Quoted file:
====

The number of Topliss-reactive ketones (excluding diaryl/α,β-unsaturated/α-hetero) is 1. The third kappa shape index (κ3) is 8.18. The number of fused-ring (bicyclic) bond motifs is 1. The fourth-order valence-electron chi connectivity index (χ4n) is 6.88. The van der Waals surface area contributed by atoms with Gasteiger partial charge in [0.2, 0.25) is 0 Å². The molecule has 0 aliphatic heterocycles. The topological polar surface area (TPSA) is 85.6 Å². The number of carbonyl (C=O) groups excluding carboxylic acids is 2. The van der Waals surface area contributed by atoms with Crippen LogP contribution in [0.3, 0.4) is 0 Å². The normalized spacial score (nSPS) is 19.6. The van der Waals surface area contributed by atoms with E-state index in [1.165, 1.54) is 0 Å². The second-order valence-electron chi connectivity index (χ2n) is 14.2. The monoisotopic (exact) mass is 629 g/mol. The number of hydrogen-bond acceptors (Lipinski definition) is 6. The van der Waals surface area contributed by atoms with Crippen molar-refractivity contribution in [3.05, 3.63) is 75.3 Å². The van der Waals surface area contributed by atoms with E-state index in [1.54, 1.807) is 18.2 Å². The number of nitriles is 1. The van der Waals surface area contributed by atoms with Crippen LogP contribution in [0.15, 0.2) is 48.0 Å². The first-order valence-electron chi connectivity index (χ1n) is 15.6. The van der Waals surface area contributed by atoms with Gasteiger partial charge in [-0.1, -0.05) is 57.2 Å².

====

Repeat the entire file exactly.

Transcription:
The number of Topliss-reactive ketones (excluding diaryl/α,β-unsaturated/α-hetero) is 1. The third kappa shape index (κ3) is 8.18. The number of fused-ring (bicyclic) bond motifs is 1. The fourth-order valence-electron chi connectivity index (χ4n) is 6.88. The van der Waals surface area contributed by atoms with Gasteiger partial charge in [0.2, 0.25) is 0 Å². The molecule has 0 aliphatic heterocycles. The topological polar surface area (TPSA) is 85.6 Å². The number of carbonyl (C=O) groups excluding carboxylic acids is 2. The van der Waals surface area contributed by atoms with Crippen LogP contribution in [0.3, 0.4) is 0 Å². The normalized spacial score (nSPS) is 19.6. The van der Waals surface area contributed by atoms with E-state index in [1.165, 1.54) is 0 Å². The second-order valence-electron chi connectivity index (χ2n) is 14.2. The monoisotopic (exact) mass is 629 g/mol. The number of hydrogen-bond acceptors (Lipinski definition) is 6. The van der Waals surface area contributed by atoms with Crippen molar-refractivity contribution in [3.05, 3.63) is 75.3 Å². The van der Waals surface area contributed by atoms with E-state index in [1.54, 1.807) is 18.2 Å². The number of nitriles is 1. The van der Waals surface area contributed by atoms with Crippen LogP contribution in [0.15, 0.2) is 48.0 Å². The first-order valence-electron chi connectivity index (χ1n) is 15.6. The van der Waals surface area contributed by atoms with Gasteiger partial charge in [-0.1, -0.05) is 57.2 Å².